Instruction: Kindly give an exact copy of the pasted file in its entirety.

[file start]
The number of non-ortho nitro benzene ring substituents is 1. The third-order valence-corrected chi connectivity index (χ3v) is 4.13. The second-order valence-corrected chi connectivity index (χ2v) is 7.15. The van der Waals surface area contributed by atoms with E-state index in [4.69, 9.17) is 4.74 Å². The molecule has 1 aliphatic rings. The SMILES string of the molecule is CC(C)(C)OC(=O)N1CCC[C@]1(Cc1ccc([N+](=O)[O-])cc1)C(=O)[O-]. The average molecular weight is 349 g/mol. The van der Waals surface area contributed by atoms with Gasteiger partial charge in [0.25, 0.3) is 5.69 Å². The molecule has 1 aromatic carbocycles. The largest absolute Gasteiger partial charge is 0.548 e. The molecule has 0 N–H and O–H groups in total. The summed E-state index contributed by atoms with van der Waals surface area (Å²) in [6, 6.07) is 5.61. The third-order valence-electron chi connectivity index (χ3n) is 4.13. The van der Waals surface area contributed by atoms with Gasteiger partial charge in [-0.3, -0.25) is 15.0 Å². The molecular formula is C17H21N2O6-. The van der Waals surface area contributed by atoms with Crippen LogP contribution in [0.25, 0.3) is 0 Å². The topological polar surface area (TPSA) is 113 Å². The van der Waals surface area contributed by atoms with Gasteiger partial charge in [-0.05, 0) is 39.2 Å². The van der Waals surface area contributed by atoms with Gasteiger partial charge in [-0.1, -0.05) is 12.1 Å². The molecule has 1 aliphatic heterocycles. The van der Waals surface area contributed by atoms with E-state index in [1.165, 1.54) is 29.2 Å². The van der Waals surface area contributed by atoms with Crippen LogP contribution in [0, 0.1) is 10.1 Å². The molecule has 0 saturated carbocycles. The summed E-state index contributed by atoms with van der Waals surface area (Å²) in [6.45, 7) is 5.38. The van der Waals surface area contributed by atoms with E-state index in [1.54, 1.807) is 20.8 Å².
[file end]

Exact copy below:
The number of non-ortho nitro benzene ring substituents is 1. The third-order valence-corrected chi connectivity index (χ3v) is 4.13. The second-order valence-corrected chi connectivity index (χ2v) is 7.15. The van der Waals surface area contributed by atoms with E-state index in [4.69, 9.17) is 4.74 Å². The molecule has 1 aliphatic rings. The SMILES string of the molecule is CC(C)(C)OC(=O)N1CCC[C@]1(Cc1ccc([N+](=O)[O-])cc1)C(=O)[O-]. The average molecular weight is 349 g/mol. The van der Waals surface area contributed by atoms with Gasteiger partial charge in [0.25, 0.3) is 5.69 Å². The molecule has 1 aromatic carbocycles. The largest absolute Gasteiger partial charge is 0.548 e. The molecule has 0 N–H and O–H groups in total. The summed E-state index contributed by atoms with van der Waals surface area (Å²) in [6, 6.07) is 5.61. The third-order valence-electron chi connectivity index (χ3n) is 4.13. The van der Waals surface area contributed by atoms with Gasteiger partial charge in [-0.3, -0.25) is 15.0 Å². The molecular formula is C17H21N2O6-. The van der Waals surface area contributed by atoms with Crippen LogP contribution in [0.25, 0.3) is 0 Å². The topological polar surface area (TPSA) is 113 Å². The van der Waals surface area contributed by atoms with Gasteiger partial charge in [-0.05, 0) is 39.2 Å². The van der Waals surface area contributed by atoms with Gasteiger partial charge in [-0.1, -0.05) is 12.1 Å². The molecule has 1 aliphatic heterocycles. The van der Waals surface area contributed by atoms with E-state index in [1.165, 1.54) is 29.2 Å². The van der Waals surface area contributed by atoms with Crippen LogP contribution in [0, 0.1) is 10.1 Å². The molecule has 0 saturated carbocycles. The summed E-state index contributed by atoms with van der Waals surface area (Å²) in [6.45, 7) is 5.38. The van der Waals surface area contributed by atoms with E-state index in [1.54, 1.807) is 20.8 Å².